"In recent years, naturally occurring antimicrobial and antioxidant compounds have been preferably employed in meats because of their potential health benefits and safety compared with synthetic preservatives, such as butylated hydroxyanisole (BHA), butylated hydroxytoluene (BHT)," explained lead researcher Juhee Ahn from Ohio State University.
Indeed, according to a 2003 report by Frost and Sullivan, the synthetic antioxidant market is in decline, while natural antioxidants, such as herb extracts, tocopherols (vitamin E) and ascorbates (vitamin C) are growing, pushed by easier consumer acceptance and legal requirements for market access.
The new study, published in the Elsevier journal Food Microbiology (Vol. 24, pp. 7-14), gives a boost to the natural sector by reporting that grape seed extract (ActiVin) and pine bark extract (Pycnogenol) performed better that BHA and BHT in retarding the microbial contamination by E. coli, Listeria, and Salmonella of freshly ground beef.
The same extracts also performed better at reducing oxidation of the beef than the synthetic alternatives after nine days. Oxidation processes in food can lead to organoleptic deterioration in taste, colour and texture.
The use of such natural additives has the extra advantage of the health benefits associated with the extracts. The antioxidant activity of grape seed extracts has been linked to boosting cardiovascular health by limiting oxidation of LDL (bad) cholesterol, while Pycnogenol has been claimed to have beneficial effects on a wide range of medical conditions from diabetes to asthma, from boosting male fertility to improving the memory of mice.
These findings were based on data from experiments that added 0.2 per cent BHA/BHT, 1.0 per cent ActiVin, or 1.0 per cent Pycnogenol to half a kilo of ground beef. The beef was subsequently cooked at 75 degrees Celsius, packed in sterile plastic bags, and then stored for nine days.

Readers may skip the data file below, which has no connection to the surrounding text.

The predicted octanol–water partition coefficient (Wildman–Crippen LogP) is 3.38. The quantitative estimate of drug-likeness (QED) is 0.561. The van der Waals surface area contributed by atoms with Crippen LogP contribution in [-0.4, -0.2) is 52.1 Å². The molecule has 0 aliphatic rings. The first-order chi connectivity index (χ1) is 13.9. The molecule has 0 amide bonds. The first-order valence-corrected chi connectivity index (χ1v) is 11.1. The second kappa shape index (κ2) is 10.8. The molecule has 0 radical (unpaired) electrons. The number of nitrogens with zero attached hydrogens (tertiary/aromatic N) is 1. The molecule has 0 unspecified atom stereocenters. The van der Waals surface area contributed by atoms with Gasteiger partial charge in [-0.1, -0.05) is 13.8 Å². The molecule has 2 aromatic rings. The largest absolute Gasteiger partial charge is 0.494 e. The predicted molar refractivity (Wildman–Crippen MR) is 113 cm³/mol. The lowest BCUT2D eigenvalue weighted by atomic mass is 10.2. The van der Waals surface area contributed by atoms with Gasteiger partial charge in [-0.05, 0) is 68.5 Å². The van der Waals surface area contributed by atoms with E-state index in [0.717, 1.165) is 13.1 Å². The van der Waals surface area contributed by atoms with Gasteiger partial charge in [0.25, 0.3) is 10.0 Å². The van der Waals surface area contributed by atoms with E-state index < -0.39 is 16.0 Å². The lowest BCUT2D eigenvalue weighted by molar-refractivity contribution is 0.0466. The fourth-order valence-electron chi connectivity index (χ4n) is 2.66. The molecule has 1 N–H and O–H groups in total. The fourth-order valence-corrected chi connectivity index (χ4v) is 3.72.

It was found that E. coli populations on the meat decreased by only five per cent for the BHA/BHT additive, but decreased by 33 and 35 per cent for the meat with added ActiVin and Pycnogenol. No change in Salmonella populations were observed for the BHA/BHT meats, while the grape seed and pine bark extracts reduced the bacterial population by 19 and 23 per cent, respectively.
Only Listeria populations increased in the meat, rising by 60 per cent for the BHA/BHT meat, and by 40 and 18 per cent for the grape seed and pine bark extract treated meat.
Measures of oxidation, and therefore spoilage of the meats, were also significantly less for the grape seed and pine bark extract treated meats than for the synthetic meats, with measures decreasing for the plant extracts after nine days, while the measures increased by over 200 per cent for the synthetic additives.
"Results of this work show that ActiVin and Pycnogenol are promising additives for maintaining the quality and safety of cooked beef," said the researchers.
The extracts also had a profound effect on the colour of the meats, report the researchers, with the grape seed and pine bark extracts reducing the lightness of the cooked meat, and the extracts increased the redness of the meat.
"The retention of the red colour of cooked beef treated with ActiVin and Pycnogenol may result from their antioxidative effects and their contribution of pigments. The fact that ground beef treated with ActiVin and Pycnogenol retained more redness during cooking may result in consumers avoiding consumption of undercooked meat," they said.
The researchers noted that use of such extracts in high concentrations may impact detrimentally on the organoleptic properties of the meat products, and called for further research to determine the effective concentrations that would achieve the antioxidant and antimicrobial activities without impacting on the flavour and aroma.